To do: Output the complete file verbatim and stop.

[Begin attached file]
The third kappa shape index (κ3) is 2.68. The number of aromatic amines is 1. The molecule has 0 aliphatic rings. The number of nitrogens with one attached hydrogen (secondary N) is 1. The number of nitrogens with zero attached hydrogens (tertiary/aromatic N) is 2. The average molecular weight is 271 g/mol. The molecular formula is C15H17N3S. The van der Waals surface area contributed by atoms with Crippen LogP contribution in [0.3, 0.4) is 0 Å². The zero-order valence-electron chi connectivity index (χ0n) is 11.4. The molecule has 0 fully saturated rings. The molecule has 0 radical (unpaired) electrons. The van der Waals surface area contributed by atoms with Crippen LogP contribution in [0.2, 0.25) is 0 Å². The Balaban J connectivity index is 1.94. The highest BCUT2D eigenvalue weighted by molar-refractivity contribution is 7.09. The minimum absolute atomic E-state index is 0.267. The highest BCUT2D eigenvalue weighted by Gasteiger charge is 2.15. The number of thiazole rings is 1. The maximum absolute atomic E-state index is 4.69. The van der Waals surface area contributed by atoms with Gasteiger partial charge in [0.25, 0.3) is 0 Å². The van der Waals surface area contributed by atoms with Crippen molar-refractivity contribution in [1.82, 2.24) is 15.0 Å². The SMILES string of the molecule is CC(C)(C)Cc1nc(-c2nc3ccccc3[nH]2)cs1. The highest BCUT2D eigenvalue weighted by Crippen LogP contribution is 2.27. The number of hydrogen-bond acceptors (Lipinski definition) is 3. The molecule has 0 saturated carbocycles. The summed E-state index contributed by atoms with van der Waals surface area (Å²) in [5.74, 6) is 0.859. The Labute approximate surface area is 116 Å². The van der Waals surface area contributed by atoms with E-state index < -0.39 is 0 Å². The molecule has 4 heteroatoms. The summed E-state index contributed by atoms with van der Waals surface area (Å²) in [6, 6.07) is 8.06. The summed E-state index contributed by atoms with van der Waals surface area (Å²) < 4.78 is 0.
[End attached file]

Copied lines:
The third kappa shape index (κ3) is 2.68. The number of aromatic amines is 1. The molecule has 0 aliphatic rings. The number of nitrogens with one attached hydrogen (secondary N) is 1. The number of nitrogens with zero attached hydrogens (tertiary/aromatic N) is 2. The average molecular weight is 271 g/mol. The molecular formula is C15H17N3S. The van der Waals surface area contributed by atoms with Crippen LogP contribution in [0.3, 0.4) is 0 Å². The zero-order valence-electron chi connectivity index (χ0n) is 11.4. The molecule has 0 fully saturated rings. The molecule has 0 radical (unpaired) electrons. The van der Waals surface area contributed by atoms with Crippen LogP contribution in [0.2, 0.25) is 0 Å². The Balaban J connectivity index is 1.94. The highest BCUT2D eigenvalue weighted by molar-refractivity contribution is 7.09. The minimum absolute atomic E-state index is 0.267. The highest BCUT2D eigenvalue weighted by Gasteiger charge is 2.15. The number of thiazole rings is 1. The maximum absolute atomic E-state index is 4.69. The van der Waals surface area contributed by atoms with Gasteiger partial charge in [0.25, 0.3) is 0 Å². The van der Waals surface area contributed by atoms with Crippen molar-refractivity contribution in [1.82, 2.24) is 15.0 Å². The SMILES string of the molecule is CC(C)(C)Cc1nc(-c2nc3ccccc3[nH]2)cs1. The highest BCUT2D eigenvalue weighted by Crippen LogP contribution is 2.27. The number of hydrogen-bond acceptors (Lipinski definition) is 3. The molecule has 0 saturated carbocycles. The summed E-state index contributed by atoms with van der Waals surface area (Å²) in [5.74, 6) is 0.859. The Labute approximate surface area is 116 Å². The van der Waals surface area contributed by atoms with E-state index < -0.39 is 0 Å². The molecule has 4 heteroatoms. The summed E-state index contributed by atoms with van der Waals surface area (Å²) in [6, 6.07) is 8.06. The summed E-state index contributed by atoms with van der Waals surface area (Å²) < 4.78 is 0.